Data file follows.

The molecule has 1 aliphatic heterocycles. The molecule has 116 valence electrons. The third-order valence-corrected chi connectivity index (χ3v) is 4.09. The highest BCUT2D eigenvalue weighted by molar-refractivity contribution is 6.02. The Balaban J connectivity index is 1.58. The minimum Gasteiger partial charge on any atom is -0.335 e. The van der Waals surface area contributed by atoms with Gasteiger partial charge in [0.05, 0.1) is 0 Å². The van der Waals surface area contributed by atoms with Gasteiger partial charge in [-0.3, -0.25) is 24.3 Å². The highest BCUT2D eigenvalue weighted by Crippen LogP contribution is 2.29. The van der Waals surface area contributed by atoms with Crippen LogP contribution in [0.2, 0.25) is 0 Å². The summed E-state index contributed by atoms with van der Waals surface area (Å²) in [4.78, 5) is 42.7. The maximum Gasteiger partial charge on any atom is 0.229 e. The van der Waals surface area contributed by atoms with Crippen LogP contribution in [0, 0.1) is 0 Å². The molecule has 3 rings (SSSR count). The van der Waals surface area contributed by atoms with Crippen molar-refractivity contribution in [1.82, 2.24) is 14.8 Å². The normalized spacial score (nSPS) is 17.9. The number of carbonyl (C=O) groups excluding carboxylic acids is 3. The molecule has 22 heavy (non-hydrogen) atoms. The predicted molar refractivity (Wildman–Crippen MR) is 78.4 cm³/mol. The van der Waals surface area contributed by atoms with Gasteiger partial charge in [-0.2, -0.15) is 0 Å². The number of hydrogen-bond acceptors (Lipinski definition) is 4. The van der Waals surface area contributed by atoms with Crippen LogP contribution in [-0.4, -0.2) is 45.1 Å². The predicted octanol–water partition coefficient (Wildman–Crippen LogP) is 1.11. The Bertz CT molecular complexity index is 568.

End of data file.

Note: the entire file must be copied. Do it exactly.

The molecule has 1 aliphatic heterocycles. The molecule has 116 valence electrons. The third-order valence-corrected chi connectivity index (χ3v) is 4.09. The highest BCUT2D eigenvalue weighted by molar-refractivity contribution is 6.02. The Balaban J connectivity index is 1.58. The minimum Gasteiger partial charge on any atom is -0.335 e. The van der Waals surface area contributed by atoms with Gasteiger partial charge in [0.05, 0.1) is 0 Å². The van der Waals surface area contributed by atoms with Gasteiger partial charge in [-0.3, -0.25) is 24.3 Å². The highest BCUT2D eigenvalue weighted by Crippen LogP contribution is 2.29. The van der Waals surface area contributed by atoms with Crippen LogP contribution in [0.2, 0.25) is 0 Å². The summed E-state index contributed by atoms with van der Waals surface area (Å²) in [4.78, 5) is 42.7. The maximum Gasteiger partial charge on any atom is 0.229 e. The van der Waals surface area contributed by atoms with Crippen LogP contribution in [0, 0.1) is 0 Å². The molecule has 3 rings (SSSR count). The van der Waals surface area contributed by atoms with Crippen molar-refractivity contribution in [1.82, 2.24) is 14.8 Å². The normalized spacial score (nSPS) is 17.9. The number of carbonyl (C=O) groups excluding carboxylic acids is 3. The molecule has 22 heavy (non-hydrogen) atoms. The predicted molar refractivity (Wildman–Crippen MR) is 78.4 cm³/mol. The van der Waals surface area contributed by atoms with Gasteiger partial charge in [-0.2, -0.15) is 0 Å². The number of hydrogen-bond acceptors (Lipinski definition) is 4. The van der Waals surface area contributed by atoms with Crippen LogP contribution in [-0.4, -0.2) is 45.1 Å². The predicted octanol–water partition coefficient (Wildman–Crippen LogP) is 1.11. The Bertz CT molecular complexity index is 568.